French naturalist and zoologist Georges Cuvier (full name Baron Georges Léopold Chrétien Frédéric Dagobert Cuvier) died on this day in 1832. His last words, to a nurse who was bleeding him on his deathbed (he died of cholera):
"Nurse, it was I who discovered leeches have red blood."
A Mother's Day aside:
“The mother cult is something that will set future generations roaring with laughter.” – Gustave Flaubert.
Those generations haven’t arrived yet, obviously, and the cult of the mother, which holds its signal celebration on this day, still flourishes.
Mother-worship is as old as mankind itself. The Earth Mother was probably civilized man’s first deity – the goddess of crops. The Virgin Mary was a much later version. The most famous mother in Western history has her hordes of ardent devotees even down to this day.
What would Jesus have made of the idea of people venerating His mother? For that matter, what would He have thought of Jesus-worship? The New Testament provides no clear-cut evidence that He regarded Himself as divine. As for his mom’s awareness of it, consider the episode in Matthew in which she urges her son to go with her to John the Baptist and be baptized, in order to wash away His sins.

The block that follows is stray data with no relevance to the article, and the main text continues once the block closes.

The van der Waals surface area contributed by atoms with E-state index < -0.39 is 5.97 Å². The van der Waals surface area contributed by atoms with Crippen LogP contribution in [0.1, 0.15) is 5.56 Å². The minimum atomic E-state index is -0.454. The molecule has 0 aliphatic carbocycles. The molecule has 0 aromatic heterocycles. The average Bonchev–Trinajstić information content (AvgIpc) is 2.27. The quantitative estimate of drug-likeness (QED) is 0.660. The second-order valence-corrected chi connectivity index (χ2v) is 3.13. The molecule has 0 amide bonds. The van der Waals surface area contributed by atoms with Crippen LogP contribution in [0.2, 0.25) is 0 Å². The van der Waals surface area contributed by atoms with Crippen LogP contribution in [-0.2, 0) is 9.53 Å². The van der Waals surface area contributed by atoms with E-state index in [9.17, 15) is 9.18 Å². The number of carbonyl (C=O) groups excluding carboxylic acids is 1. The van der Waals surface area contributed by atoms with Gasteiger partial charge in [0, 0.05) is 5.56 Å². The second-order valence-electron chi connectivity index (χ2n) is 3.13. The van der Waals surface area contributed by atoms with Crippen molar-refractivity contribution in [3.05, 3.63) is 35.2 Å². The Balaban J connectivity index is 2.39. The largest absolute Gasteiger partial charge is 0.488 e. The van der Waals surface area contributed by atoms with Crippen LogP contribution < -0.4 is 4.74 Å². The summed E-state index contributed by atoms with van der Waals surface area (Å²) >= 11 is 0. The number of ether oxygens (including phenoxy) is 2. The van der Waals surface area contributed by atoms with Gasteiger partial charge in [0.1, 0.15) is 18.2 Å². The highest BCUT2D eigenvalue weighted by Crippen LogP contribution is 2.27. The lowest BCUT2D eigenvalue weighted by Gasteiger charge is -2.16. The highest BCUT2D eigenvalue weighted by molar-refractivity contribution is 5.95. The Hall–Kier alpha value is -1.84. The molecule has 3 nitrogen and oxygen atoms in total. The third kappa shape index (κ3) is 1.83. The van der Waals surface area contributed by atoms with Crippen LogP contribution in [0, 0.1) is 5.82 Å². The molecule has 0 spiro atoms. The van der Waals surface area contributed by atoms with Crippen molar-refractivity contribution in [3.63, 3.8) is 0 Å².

Indeed, it appears, at least to this skeptic from his reading of the Gospels, that Jesus had no inkling of His divine duty until He met John the Baptist and was inspired to start preaching himself. Even then, he delayed matters for 40 days and nights, pondering the on it. If He’d been convinced of his supposed mission, would he have waited?
As for the Virgin Birth, did Jesus ever hear of it? It’s never mentioned in Mark (the oldest Gospel) or John, and the details of it differ in Matthew and Luke. Again, the notion of virgin birth was an age-old one and very common in Jesus’s part of the world in those days, particularly in Egypt.
Just sayin’. Happy Mother’s Day.